The Rasp is a whodunit mystery novel by Philip MacDonald. It was published in 1924 and introduces his series character, detective Colonel Anthony Gethryn. It is set in a country house in rural England.
First edition (UK)
|Series||Anthony Gethryn mysteries|
|Genre||Mystery novel / Whodunnit|
|Publisher||Collins (UK, 1924)|
Dial Press (USA, 1925)
|Followed by||The White Crow (1928, the next Gethryn novel)|
Anthony Gethryn, ex-secret service agent, is an occasional "special correspondent" for a weekly newspaper and is assigned to cover the story when a cabinet minister, John Hoode, is found murdered in the library at his country house, battered to death with a wood-rasp. Gethryn recalls his acquaintance with a member of the household and is thus invited to investigate the crime as a kind of "friend of the family". It soon seems as though everyone concerned has a cast-iron alibi for the time of the crime, but Gethryn comes up with an imaginative way for the murderer to have accomplished the deed and established an alibi, and reveals the murderer.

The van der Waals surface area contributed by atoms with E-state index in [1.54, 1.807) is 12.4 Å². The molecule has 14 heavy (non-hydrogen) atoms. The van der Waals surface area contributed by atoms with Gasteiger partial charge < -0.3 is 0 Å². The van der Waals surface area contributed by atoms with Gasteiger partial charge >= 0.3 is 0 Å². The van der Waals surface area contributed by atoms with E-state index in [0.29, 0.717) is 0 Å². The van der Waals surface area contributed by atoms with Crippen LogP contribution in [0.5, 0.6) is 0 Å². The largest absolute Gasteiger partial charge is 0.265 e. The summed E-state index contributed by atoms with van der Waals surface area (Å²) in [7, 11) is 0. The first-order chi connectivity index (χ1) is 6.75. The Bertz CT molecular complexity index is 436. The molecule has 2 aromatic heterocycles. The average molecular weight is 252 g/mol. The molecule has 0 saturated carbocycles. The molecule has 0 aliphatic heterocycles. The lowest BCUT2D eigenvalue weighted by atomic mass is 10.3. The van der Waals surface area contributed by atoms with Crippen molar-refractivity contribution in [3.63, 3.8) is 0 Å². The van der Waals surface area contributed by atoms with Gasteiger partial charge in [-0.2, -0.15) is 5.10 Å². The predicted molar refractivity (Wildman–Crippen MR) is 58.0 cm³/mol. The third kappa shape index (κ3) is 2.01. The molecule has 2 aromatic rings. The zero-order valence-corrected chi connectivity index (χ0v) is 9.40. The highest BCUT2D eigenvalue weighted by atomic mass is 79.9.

Literary significance & criticism
Anthony Gethryn is an early example of the amateur detective, the idea of which was soon to become popular in detective fiction. The focus on the breaking of an elaborate alibi is similar to the work of Freeman Wills Crofts, MacDonald's contemporary. "The story is the conventional body-in-the-study, with a fair amount of obvious detection. ... The killer's fakery is plain from the start. Despite all this, it has several times been declared "a classic" and "epochmaking" by students of the genre."
|Directed by||Michael Powell|
|Produced by||Jerome Jackson|
|Written by||Philip MacDonald|
|Starring||Claude Horton, Phyllis Loring, C. M. Hallard, James Raglan,|
|Distributed by||Film Engineering, Fox|
The story was made into a film with a screenplay by Philip MacDonald which was directed by Michael Powell in 1932. It starred Claude Horton as Gethryn but is now missing, believed lost. The film is one of Powell's many quota quickies. MacDonald worked again with Powell on Rynox (1932).
In a contemporary review, Kine Weekly called it "an ingenious murder mystery."